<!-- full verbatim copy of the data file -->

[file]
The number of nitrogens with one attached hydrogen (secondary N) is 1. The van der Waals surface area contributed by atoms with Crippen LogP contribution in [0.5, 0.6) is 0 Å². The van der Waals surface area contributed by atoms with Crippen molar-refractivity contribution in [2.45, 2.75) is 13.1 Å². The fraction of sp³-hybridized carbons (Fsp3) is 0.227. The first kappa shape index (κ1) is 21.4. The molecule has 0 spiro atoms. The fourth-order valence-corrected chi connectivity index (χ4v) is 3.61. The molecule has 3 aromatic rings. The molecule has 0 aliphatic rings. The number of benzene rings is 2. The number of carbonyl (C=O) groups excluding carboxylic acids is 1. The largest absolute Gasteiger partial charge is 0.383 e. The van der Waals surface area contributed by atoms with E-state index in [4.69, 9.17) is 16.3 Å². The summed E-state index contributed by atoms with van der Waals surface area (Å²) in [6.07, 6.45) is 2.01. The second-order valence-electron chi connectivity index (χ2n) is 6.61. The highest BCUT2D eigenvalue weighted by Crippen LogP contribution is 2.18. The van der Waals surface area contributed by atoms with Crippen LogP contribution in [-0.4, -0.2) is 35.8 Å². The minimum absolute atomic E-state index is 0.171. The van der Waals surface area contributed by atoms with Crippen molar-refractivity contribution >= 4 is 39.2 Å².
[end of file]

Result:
The number of nitrogens with one attached hydrogen (secondary N) is 1. The van der Waals surface area contributed by atoms with Crippen LogP contribution in [0.5, 0.6) is 0 Å². The van der Waals surface area contributed by atoms with Crippen molar-refractivity contribution in [2.45, 2.75) is 13.1 Å². The fraction of sp³-hybridized carbons (Fsp3) is 0.227. The first kappa shape index (κ1) is 21.4. The molecule has 0 spiro atoms. The fourth-order valence-corrected chi connectivity index (χ4v) is 3.61. The molecule has 3 aromatic rings. The molecule has 0 aliphatic rings. The number of benzene rings is 2. The number of carbonyl (C=O) groups excluding carboxylic acids is 1. The largest absolute Gasteiger partial charge is 0.383 e. The van der Waals surface area contributed by atoms with E-state index in [4.69, 9.17) is 16.3 Å². The summed E-state index contributed by atoms with van der Waals surface area (Å²) in [6.07, 6.45) is 2.01. The second-order valence-electron chi connectivity index (χ2n) is 6.61. The highest BCUT2D eigenvalue weighted by Crippen LogP contribution is 2.18. The van der Waals surface area contributed by atoms with Crippen LogP contribution in [-0.4, -0.2) is 35.8 Å². The minimum absolute atomic E-state index is 0.171. The van der Waals surface area contributed by atoms with Crippen molar-refractivity contribution >= 4 is 39.2 Å².